The good (and bad) news about juice cleanses


The good (and bad) news about juice cleanses

Sam Milbrath
By Sam Milbrath
June 5, 2018

It’s officially swimsuit season and some of us aren’t feeling ready to flaunt our winter curves on the beach. For many of us, getting back to our beach bods means pulling out the bicycle, eating more fruits and vegetables and less heavy carbs, and hitting the gym. We might also be curious about just how effective juice cleanses are in kick-starting healthier eating habits, detox, and weight loss.

Several articles deep into my search of “do juice cleanses work?” suggests that the jury’s still out. The scientific community is definitely less enthusiastic about juice cleanses than many consumers, trainers and, of course, natural juice companies. But there’s not a lot of evidence either way.

So before you buy a set of all-natural, freshly made and unpasteurized juice for a several day (or even week) long detox—and cut out all other food—double check with your doctor, naturopath and/or dietitian to confirm that you have all of the information and it’s right for you. Obviously, don’t buy a made-from-concentrate (high sugar) juice from your local corner store.

What do the yaysayers and naysayers have to say about juice cleanses? Today we’ll look at the pros and cons, starting with the good news.

The Good News about Juice Cleanses


You can cut out allergens and food sensitivities. Cutting out the top food offenders such as sugar, gluten, alcohol, and dairy for a few days may give your body the break it needs—and may help you realize any sensitivities as you reintroduce it to your diet.

You may lose temporary water weight. Eliminating complex carbohydrates, sugar, and alcohol, as examples, often results in an immediate drop in water weight and sometimes less bloating and inflammation, but unless you change your regular diet, it’s only temporary.

You will likely get a nutrient boost. Eating a plant-based diet is good for your health and could help give your body a much-needed boost of vitamins and minerals.

The Bad (or other) News about Juice Cleanses



“There is no science to suggest that you need to detox your body,” says Joan Salge Blake, a professor at Boston University and nutrition and healthy eating expert. “Your body is smarter than that. You have built-in detox organs, the liver and kidney clean up any waste that needs to leave the body.”

High sugar levels and no carbohydrates and fats can be dangerous for some people. Fruits are high in fructose sugar, which could spike blood sugar levels and be very dangerous for diabetics and anyone with kidney disease. “That will cause your body to produce insulin faster, making your blood sugar drop,” says nutritionist Leah Kaufman MS, RD, CDN. “This results in dizziness and feeling lightheaded.”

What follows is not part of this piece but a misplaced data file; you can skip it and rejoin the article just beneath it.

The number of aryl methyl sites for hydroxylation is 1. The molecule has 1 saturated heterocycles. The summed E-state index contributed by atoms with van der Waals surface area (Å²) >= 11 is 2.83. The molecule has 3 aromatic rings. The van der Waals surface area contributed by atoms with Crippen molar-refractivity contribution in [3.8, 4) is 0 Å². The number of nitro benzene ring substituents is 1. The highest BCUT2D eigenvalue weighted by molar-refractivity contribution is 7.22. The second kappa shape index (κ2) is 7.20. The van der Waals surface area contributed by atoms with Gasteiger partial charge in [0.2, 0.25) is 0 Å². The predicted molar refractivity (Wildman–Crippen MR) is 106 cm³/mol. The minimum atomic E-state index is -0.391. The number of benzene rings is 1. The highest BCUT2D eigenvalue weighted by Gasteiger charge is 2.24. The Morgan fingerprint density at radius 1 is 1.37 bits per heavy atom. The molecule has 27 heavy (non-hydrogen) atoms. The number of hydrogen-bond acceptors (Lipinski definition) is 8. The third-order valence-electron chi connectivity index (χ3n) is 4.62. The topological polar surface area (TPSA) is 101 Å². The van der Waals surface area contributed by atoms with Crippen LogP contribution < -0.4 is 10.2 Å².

Many people complain of fairly severe side effects. For example, because you’re not eating a well-rounded diet that includes fats, fiber and protein, you may experience headaches, lightheadedness, dizziness, fatigue, diarrhea, depression and irritability. Juice fasts leave out many of the critical nutrients that your body needs in order to perform. “Without sufficient protein, your body has no raw materials with which to build new tissue,” explains Livestrong.com. “A lack of fat leaves your skin and hair in poor shape and contributes to malabsorption of fat-soluble vitamins.”

Juicing actually removes the digestive-helping and nutrient-rich fiber. The process of turning fruits and vegetables into juice removes the valuable fiber from the produce, which helps the body break down, digest and smooth the gut tract. “When you stop using these digestive enzymes, your body thinks you don’t need to produce them anymore,” says Amy Shapiro MS, RD, CDN. “This can lead to discomfort when reintroducing foods after even one day of juicing.”

Where Does this Leave us?

Many people feel great during and after juice cleanses. This could be because they believe they’re taking control of their health and doing something good for their body, perhaps they’re finally having lots of fruits and vegetables, or because they’re breaking bad food habits.

Drinking fresh-squeezed juice is good for you, but consider balancing the cleanse with other essential, healthy nutrients. Quite simply, your body needs carbs, fat, protein, vitamins, and minerals, water and fiber in order to function properly.

In a recent blog post, I wrote about the power of the Mediterranean diet, which has many similarities to highly plant-based diets and even the juice cleanse. Where the diet is different from the cleanse, however, is it’s more balanced and (obviously) more sustainable.

Looking for fresh-pressed juice for breakfast catering or an afternoon pick-me-up in your office? Foodee has you covered

Sam Milbrath

About Sam

Sam Milbrath is a freelance copywriter and content marketer. When she isn’t writing for brands, she's working on her first novel or exploring nature. Check out her work at www.sammilbrath.com

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